L.A. Cracks Down|on Prescription Drugs


LOS ANGELES (CN) – Los Angeles on Thursday announced a crackdown on sales of prescription drugs traded at swap meets and neighborhood stores to poor people and immigrants without healthcare plans.
     City Attorney Mike Feuer announced criminal charges against nine unlicensed people for selling illegal pharmaceuticals.
     Feuer said he expected more prosecutions in the coming weeks.
     Ten of thousands of pills had been confiscated, he said.
     “These illegal operations target many of our most vulnerable people,” Feuer said “They target senior citizens, kids, and members of immigrant communities.”
     At a press conference in City Hall, Feuer spoke alongside Health Authority Law Enforcement Taskforce pharmacist Brian Wong and Eric Aguilar with L.A. County Health Services.
     They detailed an ongoing effort to wipe out the sale of unregulated medications, which include Chinese knockoffs.
     Authorities have confiscated antibiotics, steroids, diet pills, diuretics, placebos and silicone for body enhancements.
     None of the confiscated drugs can legally be sold in the United States, the city attorney said.
     A table in the corner of the conference room was stacked with multicolored packets, pills and boxes seized after raids.
     That was just a small sampling. Wong said that tons of seized drugs had been boxed and stored in warehouses.
     Deputy City Attorney Travis Austin filed criminal charges against five people involved in the unlicensed sale of dangerous drugs.
     Among those named, Maria Bonilla faces up to one year in jail and a $5,000 fine. Ana Bahena faces up to two years in county jail and a $10,000 fine.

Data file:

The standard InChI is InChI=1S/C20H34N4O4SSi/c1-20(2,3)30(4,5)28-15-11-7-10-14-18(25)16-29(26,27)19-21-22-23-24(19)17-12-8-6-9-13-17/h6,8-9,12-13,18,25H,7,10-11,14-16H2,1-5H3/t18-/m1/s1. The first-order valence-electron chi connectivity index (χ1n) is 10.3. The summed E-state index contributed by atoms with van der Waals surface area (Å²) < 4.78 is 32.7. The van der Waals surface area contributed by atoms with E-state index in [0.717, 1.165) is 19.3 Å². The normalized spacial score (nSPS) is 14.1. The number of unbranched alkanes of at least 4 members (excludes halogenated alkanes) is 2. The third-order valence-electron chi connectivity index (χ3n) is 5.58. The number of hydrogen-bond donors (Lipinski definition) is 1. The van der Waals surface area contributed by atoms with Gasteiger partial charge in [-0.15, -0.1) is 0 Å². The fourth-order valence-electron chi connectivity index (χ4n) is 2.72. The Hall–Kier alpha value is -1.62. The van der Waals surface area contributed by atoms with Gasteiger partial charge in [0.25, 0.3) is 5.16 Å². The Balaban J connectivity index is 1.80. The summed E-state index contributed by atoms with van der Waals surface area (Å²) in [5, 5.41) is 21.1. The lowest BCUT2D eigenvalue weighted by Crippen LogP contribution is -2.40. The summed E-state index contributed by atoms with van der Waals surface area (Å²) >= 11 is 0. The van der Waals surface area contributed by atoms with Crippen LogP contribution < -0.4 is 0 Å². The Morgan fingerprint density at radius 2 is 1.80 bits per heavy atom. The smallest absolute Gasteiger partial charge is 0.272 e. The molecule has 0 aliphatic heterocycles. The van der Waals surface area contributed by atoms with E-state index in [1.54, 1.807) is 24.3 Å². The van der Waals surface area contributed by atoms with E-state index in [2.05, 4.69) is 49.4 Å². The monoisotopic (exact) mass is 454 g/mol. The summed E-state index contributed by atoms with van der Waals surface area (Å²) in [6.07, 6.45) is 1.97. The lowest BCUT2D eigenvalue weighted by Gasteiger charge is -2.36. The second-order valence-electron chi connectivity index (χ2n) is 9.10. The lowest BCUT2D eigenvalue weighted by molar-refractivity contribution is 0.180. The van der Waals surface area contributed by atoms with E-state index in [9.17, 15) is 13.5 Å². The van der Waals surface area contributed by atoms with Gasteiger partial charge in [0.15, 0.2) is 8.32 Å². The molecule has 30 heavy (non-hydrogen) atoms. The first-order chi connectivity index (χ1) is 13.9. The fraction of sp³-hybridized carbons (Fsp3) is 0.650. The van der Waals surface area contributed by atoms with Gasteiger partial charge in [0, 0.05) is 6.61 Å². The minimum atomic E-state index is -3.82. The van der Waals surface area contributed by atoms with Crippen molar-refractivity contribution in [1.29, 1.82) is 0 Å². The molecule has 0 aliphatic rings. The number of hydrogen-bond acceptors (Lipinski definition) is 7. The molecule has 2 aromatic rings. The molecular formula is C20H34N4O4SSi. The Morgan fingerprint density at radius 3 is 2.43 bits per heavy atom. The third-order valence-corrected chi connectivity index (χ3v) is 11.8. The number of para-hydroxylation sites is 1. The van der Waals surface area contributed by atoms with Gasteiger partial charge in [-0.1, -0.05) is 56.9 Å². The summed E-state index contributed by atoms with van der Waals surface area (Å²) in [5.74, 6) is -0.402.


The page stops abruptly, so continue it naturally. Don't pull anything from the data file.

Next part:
Feuer said that the distribution of the illicit medications is a “global” concern.
     “Interpol reports that there’s a meaningful increase in the manufacture and distribution of illegal pharmaceuticals. The fight against illegal pharmaceuticals is crucial if we’re going to protect public health,” Feuer said.
     Feuer said his office has no data on how many deaths or injuries have occurred from the illegal medications. But he said that enforcement should be preventative.
     “One of my most important goals for this office is not to be reactive to such an incident but to preempt the problem, rather than waiting until someone has died in order to finally react,” Feuer said. “We can be better than that.”
     Officials said the drugs come from China, El Salvador, Mexico and India and elsewhere, and are mailed or smuggled across the U.S.-Mexican border.
     Feuer said profits for unlicensed sellers vary, depending on the drug. But they are significant.

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